Have you noticed some rather loud changes in your son? Photo: Getty
Did you wake up one day to find your beautiful and sweet little boy had been replaced by a loud, shouting, wrestling and super energised little monster? Well, don't worry you are not alone. In fact, the chances are that you have just entered the tornado that is your little boy's first major hit of testosterone.
According to Raising Boys author, Steve Biddulph, at the age of four little boys experience a huge surge of testosterone, approximately double their usual levels, and it is this which can be blamed for an increase in activities of a noisy, dangerous and extra boisterous nature.
Whilst this stage is totally normal for any boy’s development, it doesn’t mean that it’s any the less surprising, confronting or challenging as a mum, as Katie Burns explains.
“My shy, cautious sweet little boy suddenly became confident almost overnight and it’s as if he has the volume button turned up at all times,” she says. “Every demand is delivered in what we call his ‘outside voice’, even when I’m standing right next to him, and he bosses his little brother (aged 2) from 7am until 7pm shouting commands and getting extremely frustrated when he doesn’t follow his orders.”
But it’s not just Ollie’s volume that has increased. Burns has also noticed a huge difference in his energy levels, saying, “He seems to need to jump, high five the air, wrestle on the floor and run down our hallway at every given chance, all accompanied with noises that resemble a rocket taking off, a motorbike, a racing car or any other fast moving and loud automobile.”
Burns has similarly noticed that Ollie has developed a new passion for ‘shooting’ things, despite the fact that she has never bought him any sort of toy that resembled a gun, nor explained what they are.
As with all stages, Burns admits that the change in Ollie’s behavior has brought about it’s own challenges that they are working on overcoming. But, whilst the increased noise level is wearing enough in itself, it’s her son’s new found inability to listen that she finds most frustrating.
“He just seems to be able to totally zone out whilst in the middle of parachuting off the back of the sofa, and I have to repeat myself six times before he even registers that I have asked him something. It’s very trying.”
From Ollie’s own perspective though, Burns recognizes that he is struggling with the change too, particularly when it comes to controlling his emotions around his little brother. “He swings from being a beautiful caring older brother one minute, to lashing out at him the next. It’s all a bit of a roller coaster,” she says.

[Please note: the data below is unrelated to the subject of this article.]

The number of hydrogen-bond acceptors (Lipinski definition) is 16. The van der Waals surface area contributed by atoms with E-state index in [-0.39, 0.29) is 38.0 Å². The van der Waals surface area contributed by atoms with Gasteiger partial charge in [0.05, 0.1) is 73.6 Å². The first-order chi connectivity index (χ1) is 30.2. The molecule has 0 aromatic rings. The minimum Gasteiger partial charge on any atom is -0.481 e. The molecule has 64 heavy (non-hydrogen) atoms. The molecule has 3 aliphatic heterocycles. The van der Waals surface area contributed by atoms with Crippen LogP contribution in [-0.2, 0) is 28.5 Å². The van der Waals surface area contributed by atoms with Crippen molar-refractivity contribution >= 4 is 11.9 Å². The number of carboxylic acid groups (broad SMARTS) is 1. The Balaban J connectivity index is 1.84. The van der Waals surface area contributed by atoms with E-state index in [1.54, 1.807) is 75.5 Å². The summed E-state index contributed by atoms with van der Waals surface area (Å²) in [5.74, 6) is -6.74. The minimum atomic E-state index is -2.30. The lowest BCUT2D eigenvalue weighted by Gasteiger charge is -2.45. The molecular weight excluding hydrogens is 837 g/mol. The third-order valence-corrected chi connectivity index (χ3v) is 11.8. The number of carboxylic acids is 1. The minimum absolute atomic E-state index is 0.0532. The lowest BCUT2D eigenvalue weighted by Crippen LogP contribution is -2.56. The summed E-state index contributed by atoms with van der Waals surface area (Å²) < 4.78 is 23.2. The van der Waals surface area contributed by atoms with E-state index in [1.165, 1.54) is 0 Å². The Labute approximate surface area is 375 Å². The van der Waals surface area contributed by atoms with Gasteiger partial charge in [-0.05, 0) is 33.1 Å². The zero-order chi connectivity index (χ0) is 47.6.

In terms of the strategies that Burns has adopted for dealing with this change in her little boy, she admits that “we are still learning what works.” However, she has found that increasing Ollie’s one on one time with his dad has helped, as well as getting him out of the house more to run, jump, scoot or ride his bike in order to work off his excess energy.
Of course Burns is far from alone in travelling this path. In fact, Amanda Collis echoes much of Burns’ experience, having been through similar with her own son.
“Sam has demonstrated distinct changes in his behavior twice over the past year or so, both of which I believe are linked to the testosterone surge,” she says. “Both times he became extremely defiant, more vocal (raising his voice more often) and a little rebellious, pushing the boundaries even though he knew there would be consequences. He also gets over excited by his peers, particularly older boys, and he finds it difficult to know when to stop being silly.”
Much like Burns, Collis admits that her biggest challenge with Sam is communication, whilst his biggest challenge is learning whether things are a good or bad choice before they happen.
“I do choose my battles with him, as not everything is worth the fight,” she says. “I found the best advice came from his Kindergarten teacher, "keep it simple". He needs to learn that his actions fall into two categories, good choices or bad choices, and both have their consequences.”
Whilst Collis says that this approach is not always effective, she believes it definitely stops some situations from escalating, particularly if a valued priviledge is taken away. On the flip side, Collis says that celebrating good behavior tends to encourage Sam too, so she is quick to acknowledge this as well.
According to Sarah-Jayne McCormick, a psychologist, all of this behavior is completely normal for boys aged between three to four, and generally settles down by the time they are five.
“Boys can become very boisterous and have boundless energy at this stage, becoming particularly interested in very rough and tumble play,” she explains. “All of a sudden they start acting very physically, wanting to run everywhere, and climb everything, and they can also become very strong during this time.”
McCormick acknowledges that such a rapid change can be difficult for parents to adjust to, and can even cause some to start doubting their parenting skills.
“It’s completely normal to feel challenged,” she reassures. “The really critical thing is to ensure that you have firm boundaries, structure and discipline in place for boys at this stage. It’s also really important to stay calm when they become angry, and talk to them about what they are feeling. Give them a pillow or toy they can bash around, but make it clear that hitting, biting, kicking and so on are unacceptable.”
“Exercise is also really important to redirect some of that excess energy, and this is a great stage to enroll your son in a sport as it can also help teach him the importance of team play."
In conclusion McCormick reassures that, whilst it can be a confronting time, it’s all part of a healthy growing boy’s development and to hang in there as, as with all these things, this too shall pass!